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Clinical Manifestations Of Dka

Diabetes Warning: Do Not Ignore These Signs Of Type 1 And Type 2 Diabetes

Diabetes Warning: Do Not Ignore These Signs Of Type 1 And Type 2 Diabetes

Diabetes symptoms include urinating more than normal Type 1 and 2 symptoms are similar Having an unquenchable thirst and feeling more tired than usual are also symptoms Untreated diabetes could lead to diabetic ketoacidosis Type 1 and type 2 diabetes are different conditions, but they present similar symptoms. However the majority of people with type 1 diabetes are diagnosed in childhood and early adulthood. The signs of type 1 and type 2 diabetes should never be ignored. If they are not treated, the condition can lead to serious and complex health conditions, such as diabetic ketoacidosis. Untreated type 2 diabetes can affect the heart, blood vessels, nerves, eyes and kidneys. The common symptoms of diabetes include: Going to the toilet a lot, especially at night Excessive urination can be triggered by excess glucose in the blood which interferes with the kidney’s ability to concentrate urine. Being really thirsty The medical term for increased thirst is puldisia. Feeling thirsty all the time, or having a stronger thirst than usual, which continues after drinking can be a sign of diabetes Feeling more tired than usual Feeling tired can be a symptom of low blood sugar. Losing weight without trying to Although type 2 diabetes commonly occurs in people who are overweight - undiagnosed type 1 diabetes can make people lose weight. Being overweight can cause type 2 diabetes because the body has more pressure to use insulin properly to manage blood sugar levels. Genital itching or thrush Thrush is more common in people with diabetes. This is because high sugar levels can cause yeast to grow. A dry mouth - also a symptom of the condition - can also increase the risk of the infection Cuts and wounds take longer to heal This occurs because diabetes can affect the immune system Continue reading >>

Management Of Diabetic Ketoacidosis In Adults

Management Of Diabetic Ketoacidosis In Adults

Diabetic ketoacidosis is a potentially life-threatening complication of diabetes, making it a medical emergency. Nurses need to know how to identify and manage it and how to maintain electrolyte balance Continue reading >>

Diabetic Ketoacidosis

Diabetic Ketoacidosis

List Clinicopathologic features that might be present with DKA? Elevation in liver enzymes (hepatic lipidosis, pancreatitis) Hyperlipidemia Hyperlipasemia Hyperamylasemia Metabolic Acidosis Serum Hyperosmolality Azotemia (usually pre-renal) Hemeturia, pyuria, bactiuria (always submit cysto for culture an dsensitivity) Ketonuria Continue reading >>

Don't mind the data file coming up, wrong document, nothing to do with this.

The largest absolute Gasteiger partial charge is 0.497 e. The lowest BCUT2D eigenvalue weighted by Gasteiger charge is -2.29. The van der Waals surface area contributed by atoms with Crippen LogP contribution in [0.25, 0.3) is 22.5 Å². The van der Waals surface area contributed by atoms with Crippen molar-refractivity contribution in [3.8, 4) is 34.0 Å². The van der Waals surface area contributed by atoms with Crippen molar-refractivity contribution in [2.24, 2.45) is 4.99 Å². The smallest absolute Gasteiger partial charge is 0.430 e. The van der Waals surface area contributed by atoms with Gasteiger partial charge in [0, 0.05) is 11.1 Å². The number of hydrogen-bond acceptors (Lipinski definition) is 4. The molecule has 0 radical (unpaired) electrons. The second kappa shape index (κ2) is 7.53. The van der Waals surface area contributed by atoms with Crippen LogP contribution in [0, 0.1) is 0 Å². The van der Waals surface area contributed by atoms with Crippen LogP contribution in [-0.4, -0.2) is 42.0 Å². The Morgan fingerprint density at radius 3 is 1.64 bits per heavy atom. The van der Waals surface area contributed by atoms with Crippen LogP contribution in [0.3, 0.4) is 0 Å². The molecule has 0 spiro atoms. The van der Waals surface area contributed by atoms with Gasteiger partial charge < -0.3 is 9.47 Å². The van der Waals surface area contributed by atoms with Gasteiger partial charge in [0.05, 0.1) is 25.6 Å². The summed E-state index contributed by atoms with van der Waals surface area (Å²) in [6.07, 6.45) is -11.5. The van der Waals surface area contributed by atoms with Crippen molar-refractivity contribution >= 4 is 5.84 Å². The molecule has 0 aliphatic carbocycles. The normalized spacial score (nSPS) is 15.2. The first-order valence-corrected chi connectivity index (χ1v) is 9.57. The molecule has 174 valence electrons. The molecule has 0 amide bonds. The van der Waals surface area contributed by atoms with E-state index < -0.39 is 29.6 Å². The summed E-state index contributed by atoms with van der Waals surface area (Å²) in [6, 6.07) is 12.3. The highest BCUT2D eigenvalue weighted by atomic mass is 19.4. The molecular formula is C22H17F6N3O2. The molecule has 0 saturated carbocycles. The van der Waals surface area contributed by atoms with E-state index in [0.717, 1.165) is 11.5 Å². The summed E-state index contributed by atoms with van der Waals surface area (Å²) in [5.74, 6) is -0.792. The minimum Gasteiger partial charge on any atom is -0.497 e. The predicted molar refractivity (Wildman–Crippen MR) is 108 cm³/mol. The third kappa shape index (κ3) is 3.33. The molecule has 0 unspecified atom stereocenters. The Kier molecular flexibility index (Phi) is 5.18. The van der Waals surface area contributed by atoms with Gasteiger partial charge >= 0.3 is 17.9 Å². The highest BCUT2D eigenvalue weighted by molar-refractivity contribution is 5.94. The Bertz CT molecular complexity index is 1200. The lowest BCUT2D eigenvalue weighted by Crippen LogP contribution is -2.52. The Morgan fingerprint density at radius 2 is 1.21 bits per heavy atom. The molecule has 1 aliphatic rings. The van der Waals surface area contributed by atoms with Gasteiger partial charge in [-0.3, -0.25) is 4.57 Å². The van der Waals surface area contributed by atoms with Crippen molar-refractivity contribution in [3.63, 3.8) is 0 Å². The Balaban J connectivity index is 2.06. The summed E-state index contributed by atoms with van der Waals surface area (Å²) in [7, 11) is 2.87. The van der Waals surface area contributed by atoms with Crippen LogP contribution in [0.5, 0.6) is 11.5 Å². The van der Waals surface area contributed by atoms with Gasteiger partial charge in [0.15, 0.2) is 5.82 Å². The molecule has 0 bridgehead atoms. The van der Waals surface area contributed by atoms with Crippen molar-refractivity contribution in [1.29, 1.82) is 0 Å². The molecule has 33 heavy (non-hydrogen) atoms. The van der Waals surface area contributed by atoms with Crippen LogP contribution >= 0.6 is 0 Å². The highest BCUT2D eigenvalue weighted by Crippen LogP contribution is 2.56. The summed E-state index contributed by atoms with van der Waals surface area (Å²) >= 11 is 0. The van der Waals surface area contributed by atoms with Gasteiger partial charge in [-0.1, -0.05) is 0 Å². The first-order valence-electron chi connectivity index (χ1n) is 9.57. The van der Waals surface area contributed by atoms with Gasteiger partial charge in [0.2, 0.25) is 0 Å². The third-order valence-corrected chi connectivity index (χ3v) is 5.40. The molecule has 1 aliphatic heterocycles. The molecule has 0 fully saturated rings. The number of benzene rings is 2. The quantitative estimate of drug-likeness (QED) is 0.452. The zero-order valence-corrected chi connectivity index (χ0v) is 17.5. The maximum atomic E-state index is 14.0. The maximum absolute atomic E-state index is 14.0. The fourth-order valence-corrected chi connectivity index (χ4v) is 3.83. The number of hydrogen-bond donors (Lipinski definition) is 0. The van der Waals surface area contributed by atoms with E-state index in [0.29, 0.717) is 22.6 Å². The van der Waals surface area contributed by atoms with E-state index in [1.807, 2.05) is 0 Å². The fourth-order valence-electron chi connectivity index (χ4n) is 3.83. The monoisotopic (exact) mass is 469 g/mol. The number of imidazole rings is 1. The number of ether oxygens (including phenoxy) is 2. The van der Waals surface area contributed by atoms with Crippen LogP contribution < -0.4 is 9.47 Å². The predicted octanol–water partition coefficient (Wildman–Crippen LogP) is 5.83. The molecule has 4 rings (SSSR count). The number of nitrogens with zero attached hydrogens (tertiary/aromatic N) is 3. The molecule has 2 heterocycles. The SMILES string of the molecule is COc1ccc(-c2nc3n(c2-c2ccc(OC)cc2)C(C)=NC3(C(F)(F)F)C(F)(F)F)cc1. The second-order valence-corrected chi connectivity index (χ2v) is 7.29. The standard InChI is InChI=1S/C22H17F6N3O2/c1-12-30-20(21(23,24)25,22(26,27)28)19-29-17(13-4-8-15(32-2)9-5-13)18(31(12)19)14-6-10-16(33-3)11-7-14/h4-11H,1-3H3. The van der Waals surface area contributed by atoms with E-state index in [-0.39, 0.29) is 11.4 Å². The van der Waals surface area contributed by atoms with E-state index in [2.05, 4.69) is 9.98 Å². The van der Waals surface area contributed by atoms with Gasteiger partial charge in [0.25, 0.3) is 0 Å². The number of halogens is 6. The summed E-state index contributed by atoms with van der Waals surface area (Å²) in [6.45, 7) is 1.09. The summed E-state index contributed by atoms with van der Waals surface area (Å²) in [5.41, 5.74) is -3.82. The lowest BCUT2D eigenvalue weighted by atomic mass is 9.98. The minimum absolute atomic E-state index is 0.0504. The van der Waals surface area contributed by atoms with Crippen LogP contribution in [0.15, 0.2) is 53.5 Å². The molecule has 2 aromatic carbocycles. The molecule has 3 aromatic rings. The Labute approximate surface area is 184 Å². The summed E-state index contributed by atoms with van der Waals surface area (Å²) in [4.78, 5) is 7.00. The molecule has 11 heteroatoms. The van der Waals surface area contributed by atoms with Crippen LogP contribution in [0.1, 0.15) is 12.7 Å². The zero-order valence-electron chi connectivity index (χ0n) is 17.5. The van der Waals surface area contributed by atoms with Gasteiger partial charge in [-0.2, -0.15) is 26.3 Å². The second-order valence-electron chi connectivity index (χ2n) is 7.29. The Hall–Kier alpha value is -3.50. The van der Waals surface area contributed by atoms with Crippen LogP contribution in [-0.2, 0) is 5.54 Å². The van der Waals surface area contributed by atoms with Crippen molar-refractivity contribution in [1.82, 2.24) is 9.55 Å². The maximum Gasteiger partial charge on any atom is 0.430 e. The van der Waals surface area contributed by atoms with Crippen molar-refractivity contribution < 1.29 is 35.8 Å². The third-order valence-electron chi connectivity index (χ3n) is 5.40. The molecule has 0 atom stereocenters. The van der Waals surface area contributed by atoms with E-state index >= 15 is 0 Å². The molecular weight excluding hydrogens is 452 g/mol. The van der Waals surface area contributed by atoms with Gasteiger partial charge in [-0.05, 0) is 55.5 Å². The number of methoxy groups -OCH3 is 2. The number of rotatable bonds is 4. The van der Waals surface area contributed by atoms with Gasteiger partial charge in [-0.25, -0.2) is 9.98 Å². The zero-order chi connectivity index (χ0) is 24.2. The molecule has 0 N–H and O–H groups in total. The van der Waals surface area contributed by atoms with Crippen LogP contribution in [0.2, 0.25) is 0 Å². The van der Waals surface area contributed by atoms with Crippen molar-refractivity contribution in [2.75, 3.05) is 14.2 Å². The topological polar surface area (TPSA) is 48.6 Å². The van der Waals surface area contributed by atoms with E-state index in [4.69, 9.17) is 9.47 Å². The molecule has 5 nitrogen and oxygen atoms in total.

[frequency And Clinical Manifestation Of Diabetic Ketoacidosis In Children Withnewly Diagnosed Type 1 Diabetes].

[frequency And Clinical Manifestation Of Diabetic Ketoacidosis In Children Withnewly Diagnosed Type 1 Diabetes].

1. Pediatr Endocrinol Diabetes Metab. 2013;19(4):143-7. [Frequency and clinical manifestation of diabetic ketoacidosis in children withnewly diagnosed type 1 diabetes]. Chumicki M, Prokopowicz Z, Deja R, Jarosz-Chobot P. INTRODUCTION: Diabetic ketoacidosis (DKA) is still the most dangerous acutecomplication of type 1 diabetes mellitus (T1DM). It is a life-threateningcondition requiring intensive treatment. DKA may be the first symptom ofpreviously undiagnosed diabetes, especially in children.AIM OF THE STUDY: Assessment of the incidence and clinical manifestation ofdiabetic ketoacidosis in children with newly diagnosed type 1 diabetes.MATERIAL AND METHODS: We analyzed 535 medical files of children (aged 9 months to17 years, mean age 4.41-9.96, 261 girls (48%)) hospitalized from 2006 to 2009because of the newly diagnosed type 1 diabetes mellitus. DKA was diagnosed(according to ISPAD) in children with pH <7.3, blood glucose level >11 mmol/L(>200 mg/dL) and/or blood concentration of bicarbonate <15 mmol/L with ketonuria.Severe DKA was diagnosed in children with pH <7.2.RESULTS: DKA was diagnosed in 123 patients (23%) (63 girls (51%)). The mean ageof children with DKA was significantly lower than the age of the children withoutDKA (9.05-4.45 vs 9.48-4.39 years; p<0.001). Mean pH was 7.21-1.03 (min. 6,82;max. 7,30). In 32.5% of children with DKA severe ketoacidosis (pH -7.2) wasobserved. The prevalence of acidosis was higher in the 0-4 age group compared to children over 4 years (28 vs. 22%, p<0.001). Neither sex, nor symptoms durationwere associated with the development of DKA. Polyuria (95%), polydipsia (95%),weight loss (85%) and abdominal pain (50%) were the most common symptoms reportedby patients.CONCLUSIONS: Despite the typical symptomatology of type 1 diabetes melli Continue reading >>